UK media sector predicts a less public sector focused economy in a decade but is sceptical about political change
The majority of business leaders in the UK media sector believe the economy will be less reliant on the public sector over the next decade but are yet to be convinced of the ability of politicians to reduce tax, red tape and the deficit, according to ‘Politics and the Economy 2021’ research* released today by Barclays Corporate.
The research, in which 660 business leaders were polled on the political conditions they expect their businesses to face in a decade, found that companies were resigned to the fact that they would be dealing with higher taxes (61 per cent) and more red tape (64 per cent) in a decade. The media industry, however, is less sceptical of higher taxes (53 per cent) and is divided on whether they will be dealing with more or less bureaucracy.
The vast majority (89 per cent) of media companies are also planning for a less public sector focused economy, as are 82 per cent of technology companies. Conversely manufacturing is the only sector that believes there will be an increase in public sector reliance over the next decade.
Lorraine Ruckstuhl, Corporate Director, TMT, Barclays Corporate, commented: “The fact that most businesses are looking to private enterprise for growth in the UK is welcome news but not unusual for the media industry. While central and local government is a key source of income for other types of business around the UK, these results underline the fact that media companies know they should be looking outside of the public sector to achieve success over the coming decade.”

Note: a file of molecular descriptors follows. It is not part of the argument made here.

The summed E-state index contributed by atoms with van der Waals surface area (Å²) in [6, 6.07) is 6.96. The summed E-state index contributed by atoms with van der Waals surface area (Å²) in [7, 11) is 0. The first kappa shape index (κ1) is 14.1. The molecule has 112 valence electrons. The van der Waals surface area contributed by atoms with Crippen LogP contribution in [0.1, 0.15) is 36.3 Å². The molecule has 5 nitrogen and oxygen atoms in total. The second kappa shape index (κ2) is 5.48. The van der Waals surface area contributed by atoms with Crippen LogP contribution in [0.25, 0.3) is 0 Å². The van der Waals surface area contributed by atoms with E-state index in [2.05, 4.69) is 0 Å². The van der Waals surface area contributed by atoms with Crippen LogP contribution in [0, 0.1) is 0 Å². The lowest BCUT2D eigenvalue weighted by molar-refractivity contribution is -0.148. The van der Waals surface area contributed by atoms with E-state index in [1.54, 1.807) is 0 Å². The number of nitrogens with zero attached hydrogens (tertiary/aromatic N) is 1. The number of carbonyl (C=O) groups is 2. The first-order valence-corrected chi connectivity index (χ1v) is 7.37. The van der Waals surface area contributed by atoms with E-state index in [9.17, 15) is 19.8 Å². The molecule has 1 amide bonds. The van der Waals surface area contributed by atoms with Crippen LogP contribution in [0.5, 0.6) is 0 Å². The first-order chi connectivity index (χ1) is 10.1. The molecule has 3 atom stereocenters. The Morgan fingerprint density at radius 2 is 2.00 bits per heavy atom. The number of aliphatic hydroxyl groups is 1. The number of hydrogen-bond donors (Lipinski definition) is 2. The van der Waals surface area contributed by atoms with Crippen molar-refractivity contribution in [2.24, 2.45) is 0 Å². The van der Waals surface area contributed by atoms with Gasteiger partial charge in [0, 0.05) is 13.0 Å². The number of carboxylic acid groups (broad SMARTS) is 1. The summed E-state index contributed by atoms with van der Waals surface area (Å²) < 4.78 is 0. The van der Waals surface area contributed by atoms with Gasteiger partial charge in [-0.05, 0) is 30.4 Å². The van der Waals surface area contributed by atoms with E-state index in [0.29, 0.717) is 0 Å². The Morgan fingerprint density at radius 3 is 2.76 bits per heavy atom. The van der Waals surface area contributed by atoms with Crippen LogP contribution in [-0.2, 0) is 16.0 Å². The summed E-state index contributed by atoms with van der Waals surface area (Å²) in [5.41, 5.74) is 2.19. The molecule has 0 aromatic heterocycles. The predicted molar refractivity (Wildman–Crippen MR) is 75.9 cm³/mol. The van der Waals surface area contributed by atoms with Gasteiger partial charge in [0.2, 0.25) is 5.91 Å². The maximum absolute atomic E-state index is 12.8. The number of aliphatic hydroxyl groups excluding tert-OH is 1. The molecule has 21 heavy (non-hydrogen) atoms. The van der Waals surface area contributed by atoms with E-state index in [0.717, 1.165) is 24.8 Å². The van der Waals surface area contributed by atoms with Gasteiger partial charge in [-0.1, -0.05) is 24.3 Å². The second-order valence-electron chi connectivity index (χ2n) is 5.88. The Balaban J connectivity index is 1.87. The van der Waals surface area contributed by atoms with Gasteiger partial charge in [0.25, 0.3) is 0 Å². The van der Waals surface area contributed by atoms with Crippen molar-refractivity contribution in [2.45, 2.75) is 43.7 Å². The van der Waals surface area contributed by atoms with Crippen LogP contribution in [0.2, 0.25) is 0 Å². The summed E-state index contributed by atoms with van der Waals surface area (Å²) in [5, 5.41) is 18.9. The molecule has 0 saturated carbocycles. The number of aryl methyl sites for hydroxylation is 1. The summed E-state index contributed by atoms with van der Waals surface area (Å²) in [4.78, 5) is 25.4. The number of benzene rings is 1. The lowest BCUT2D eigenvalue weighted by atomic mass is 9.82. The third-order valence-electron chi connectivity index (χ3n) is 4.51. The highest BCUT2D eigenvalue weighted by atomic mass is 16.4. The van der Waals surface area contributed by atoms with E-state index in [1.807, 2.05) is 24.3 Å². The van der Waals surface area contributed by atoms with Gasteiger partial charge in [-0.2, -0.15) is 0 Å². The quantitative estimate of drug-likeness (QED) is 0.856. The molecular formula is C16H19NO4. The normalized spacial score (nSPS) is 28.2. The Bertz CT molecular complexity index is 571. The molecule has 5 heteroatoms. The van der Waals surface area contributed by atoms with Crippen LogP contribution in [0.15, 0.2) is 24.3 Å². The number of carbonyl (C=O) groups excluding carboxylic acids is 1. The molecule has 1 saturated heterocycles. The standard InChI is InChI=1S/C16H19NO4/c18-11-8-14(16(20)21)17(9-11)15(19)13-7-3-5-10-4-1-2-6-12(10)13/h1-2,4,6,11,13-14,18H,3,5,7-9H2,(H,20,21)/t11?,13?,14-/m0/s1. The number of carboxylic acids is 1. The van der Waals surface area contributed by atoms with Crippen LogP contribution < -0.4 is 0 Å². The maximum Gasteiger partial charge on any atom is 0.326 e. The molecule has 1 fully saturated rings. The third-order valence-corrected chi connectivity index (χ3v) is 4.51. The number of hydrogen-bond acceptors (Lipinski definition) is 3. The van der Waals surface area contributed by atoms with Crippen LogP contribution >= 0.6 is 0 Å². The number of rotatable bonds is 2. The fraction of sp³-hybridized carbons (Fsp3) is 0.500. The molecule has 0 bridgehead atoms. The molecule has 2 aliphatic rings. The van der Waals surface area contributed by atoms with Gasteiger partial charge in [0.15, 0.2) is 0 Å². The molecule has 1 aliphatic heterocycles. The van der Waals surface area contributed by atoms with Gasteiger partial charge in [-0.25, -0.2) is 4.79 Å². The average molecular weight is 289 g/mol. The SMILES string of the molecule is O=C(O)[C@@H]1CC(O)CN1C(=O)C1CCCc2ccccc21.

UK media businesses are divided on whether infrastructure will be more or less able to support the needs of the media environment, but more positive than other industries about the state education system with 56 per cent believing it will be more successful by 2021.
Lorraine Ruckstuhl continued: “With businesses divided over whether infrastructure and will be fit for purpose in a decade, media companies must be proactive in advocating what infrastructure investment and education policy they believe will best facilitate growth for their region in the coming decade.”
Almost three quarters of British media companies (74 per cent) do not believe a budget surplus in the public sector will be achieved by 2021, with the largest media companies least confident of a surplus being generated.
*This research is party of a wider ‘2021 Report’, the full findings of which are released today. The Report is based on a survey of 664 businesses of all sizes across the UK.
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The views express in the Critical Research Limited survey (the “Survey”) are those of the authors and do not necessarily state or reflect the views or policies of Barclays Bank PLC (“Barclays”). Publication of the Survey by Barclays should not be considered an endorsement and Barclays does not guarantee the accuracy or completeness of the Survey. No representation is made by Barclays as to the reasonableness of the assumptions made within the Survey or the accuracy or completeness of any models contained therein.
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